These complexes were usually located in the site core, beside a principal plaza. Maya palaces consisted of a platform supporting a multiroom range structure. The term ''acropolis'', in a Maya context, refers to a complex of structures built upon platforms of varying height. Palaces and acropoleis were essentially elite residential compounds. They generally extended horizontally as opposed to the towering Maya pyramids, and often had restricted access. Some structures in Maya acropoleis supported roof combs. Rooms often had stone benches, used for sleeping, and holes indicate where curtains once hung. Large palaces, such as at Palenque, could be fitted with a water supply, and sweat baths were often found within the complex, or nearby. During the Early Classic, rulers were sometimes buried underneath the acropolis complex.Foster 2002, p. 232. Some rooms in palaces were true throne rooms; in the royal palace of Palenque there were a number of throne rooms that were used for important events, including the inauguration of new kings. Palaces are usually arranged around one or more courtyards, with their façades facing inwards; some examples are adorned with sculpture. Some palaces possess associated hieroglyphic descriptions that identify them as the royal residences of named rulers. There is abundant evidence that palaces were far more than simple elite residences, and that a range of courtly activities took place in them, including audiences, formal receptions, and important rituals.Christie 2003, p. 315.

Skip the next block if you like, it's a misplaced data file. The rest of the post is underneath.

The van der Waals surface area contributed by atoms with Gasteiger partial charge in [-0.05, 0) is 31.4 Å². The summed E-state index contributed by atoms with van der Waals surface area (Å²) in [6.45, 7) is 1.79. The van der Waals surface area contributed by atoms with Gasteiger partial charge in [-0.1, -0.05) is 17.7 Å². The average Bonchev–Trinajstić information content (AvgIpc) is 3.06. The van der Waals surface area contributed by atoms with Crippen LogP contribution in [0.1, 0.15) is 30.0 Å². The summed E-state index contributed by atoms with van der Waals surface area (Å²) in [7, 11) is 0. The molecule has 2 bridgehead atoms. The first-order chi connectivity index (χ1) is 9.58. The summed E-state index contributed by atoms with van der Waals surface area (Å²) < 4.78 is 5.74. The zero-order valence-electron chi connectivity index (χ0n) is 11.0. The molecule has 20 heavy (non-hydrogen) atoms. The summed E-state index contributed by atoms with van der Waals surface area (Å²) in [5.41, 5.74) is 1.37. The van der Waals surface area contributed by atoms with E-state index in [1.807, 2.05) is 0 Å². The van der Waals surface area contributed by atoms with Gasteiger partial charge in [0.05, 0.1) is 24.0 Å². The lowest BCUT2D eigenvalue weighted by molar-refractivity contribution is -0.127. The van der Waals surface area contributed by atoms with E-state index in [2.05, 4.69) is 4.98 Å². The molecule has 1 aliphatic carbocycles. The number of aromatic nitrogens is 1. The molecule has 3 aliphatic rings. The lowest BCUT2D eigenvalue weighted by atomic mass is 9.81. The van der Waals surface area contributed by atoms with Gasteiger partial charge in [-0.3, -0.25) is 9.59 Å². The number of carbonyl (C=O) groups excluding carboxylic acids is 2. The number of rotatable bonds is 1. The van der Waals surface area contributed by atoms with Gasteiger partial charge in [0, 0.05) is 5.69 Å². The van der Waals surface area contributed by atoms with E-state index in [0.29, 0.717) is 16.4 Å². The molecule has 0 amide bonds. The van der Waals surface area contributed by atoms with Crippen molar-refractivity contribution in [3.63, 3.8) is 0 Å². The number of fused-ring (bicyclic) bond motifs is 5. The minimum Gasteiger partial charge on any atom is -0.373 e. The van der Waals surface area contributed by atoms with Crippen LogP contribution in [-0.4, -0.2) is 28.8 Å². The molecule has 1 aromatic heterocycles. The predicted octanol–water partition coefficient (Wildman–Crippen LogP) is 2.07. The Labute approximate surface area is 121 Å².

Pyramids and temples

Temples were sometimes referred to in hieroglyphic texts as ''kʼuh nah'', meaning "god's house". Temples were raised on platforms, most often upon a pyramid. The earliest temples were probably thatched huts built upon low platforms. By the Late Preclassic period, their walls were of stone, and the development of the corbel arch allowed stone roofs to replace thatch. By the Classic period, temple roofs were being topped with roof combs that extended the height of the temple and served as a foundation for monumental art. The temple shrines contained between one and three rooms, and were dedicated to important deities. Such a deity might be one of the Tutelary deity, patron gods of the city, or a Veneration of the dead, deified ancestor. In general, freestanding pyramids were shrines honouring powerful ancestors.

E-Groups and observatories